2. I was looking at my recent Blurb Email and came across your blog. I agree that the lines between pro and amateur have become blurred, even Master Ansel himself said ” it’s not about photography, it’s about the picture”. And as often as I have quoted Ansel and agree with his comment their is and always will be a discerning difference between the two. Anyone can pick up a camera and passionately inculcate themselves into a fine and rewarding hobby. They can learn the craft, the techniques, the tricks and the mechanics. It has often been said that the difference between Pro and Amateur was that a pro gets paid to shoot and an amateur doesn’t. Even though their may be a modicum of truth to that statement it is somewhat oversimplified. I turned pro only 5 years ago, I use the “getting paid” comment to qualify my claim. However, my knowledge of photography is auto didactic for about 80% and schooled for the remaining 20%. As much as I know about the craft their are many who know more…way more. Their are men and women who can quote chapter and verse every F stop and it’s reciprocal from memory, know every aspect of lens build, quality and nomenclature, can come to within a third stop of setting just by the feel and look of the ambient light in a room, can wax philosophic for hours on end between the differences between a CCD and a CMOS sensor, can even guess very accurate the manual setting of a their speed flash by judging the distance between them and their subject and… hold advanced degrees from institutions of higher learning in all aspects of photography. Are they professionals? One might say “of course they are”. Then…there are the ones who have never used a gray card, don’t know the difference between color temperature and oven temperature, don’t know kelvin from Fahrenheit and think the M setting stands for “maybe” it will turn out and “maybe” it won’t… but… every now and then ( like us pros) capture an image that is “to die for”.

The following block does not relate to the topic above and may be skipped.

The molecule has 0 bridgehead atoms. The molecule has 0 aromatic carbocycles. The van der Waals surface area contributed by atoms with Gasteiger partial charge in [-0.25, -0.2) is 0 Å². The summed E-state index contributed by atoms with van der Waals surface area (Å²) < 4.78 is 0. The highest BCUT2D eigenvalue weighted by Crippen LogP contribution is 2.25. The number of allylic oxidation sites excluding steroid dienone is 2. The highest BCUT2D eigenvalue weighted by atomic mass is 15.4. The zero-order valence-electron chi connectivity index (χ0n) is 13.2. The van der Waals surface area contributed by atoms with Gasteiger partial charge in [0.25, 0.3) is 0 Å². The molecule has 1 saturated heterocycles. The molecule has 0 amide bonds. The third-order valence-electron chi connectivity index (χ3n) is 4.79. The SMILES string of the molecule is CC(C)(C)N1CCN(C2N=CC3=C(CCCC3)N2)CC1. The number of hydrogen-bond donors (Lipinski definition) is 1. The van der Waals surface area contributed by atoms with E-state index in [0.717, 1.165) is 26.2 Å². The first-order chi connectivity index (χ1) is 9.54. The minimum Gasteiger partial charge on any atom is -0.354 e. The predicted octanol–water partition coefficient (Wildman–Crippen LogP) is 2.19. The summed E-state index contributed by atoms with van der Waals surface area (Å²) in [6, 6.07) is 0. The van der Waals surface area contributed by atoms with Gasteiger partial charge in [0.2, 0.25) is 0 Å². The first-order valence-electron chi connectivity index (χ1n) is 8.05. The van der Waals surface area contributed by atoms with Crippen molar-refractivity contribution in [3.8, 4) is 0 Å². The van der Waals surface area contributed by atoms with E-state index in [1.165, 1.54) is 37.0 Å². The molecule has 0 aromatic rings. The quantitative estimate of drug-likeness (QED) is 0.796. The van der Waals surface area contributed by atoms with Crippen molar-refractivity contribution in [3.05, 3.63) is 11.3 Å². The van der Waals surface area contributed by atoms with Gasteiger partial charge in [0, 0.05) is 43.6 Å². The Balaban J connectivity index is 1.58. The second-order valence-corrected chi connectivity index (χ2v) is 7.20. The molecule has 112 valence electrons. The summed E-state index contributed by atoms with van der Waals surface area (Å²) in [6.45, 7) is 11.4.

As for me…I have only come to use the term “professional” regarding my own work, only after having the term bestowed on me from my clients. Some of the accolades have come from my images but much of the accolades came from my commitment, integrity, honesty, ability to deliver what I promised and a genuine respect and appreciation for their trusting in me to give them what they want regarding their own needs for photographic imagery.

    Over the past 30 years, in many countries, on three continents I have met many men and women whom, when asked what they do, say ” I am a photographer! …I don’t remember anyone qualifying the term with the word “professional” or “amateur” and if they did, I may have dismissed it because it’s not that important …when they are in love with their camera…they are all “photographers” it’s something that rest deep inside their souls and presents itself with an odd looking tool that one holds to the eye and presses a button , tis the drive and passion to capture that moment in time, and to offer to the world a small image of beauty, of emotion, of sadness or reflection, of happiness or fond endearment. To have an innate desire to move another human being to ponder, to reflect, to cry..or to smile.

    So…professional or amateur…the goals of both are identical. The quest of both are the same. The only difference seems to be “when it comes to photography, how much do you know?” Well I submit, that knowledge past putting the camera to eye and pressing the shutter only serves to increase the speed of turning out an image. Irrespective of that…its what you are looking at in the frame that makes the difference. As Ansel said….”the most important part of photography is…the twelve inches behind the camera.” Past that…being a “professional” has way more to do with customer service….not photography.

    Ben Michalski

      June 3, 2007 – 5:14 pm   Permalink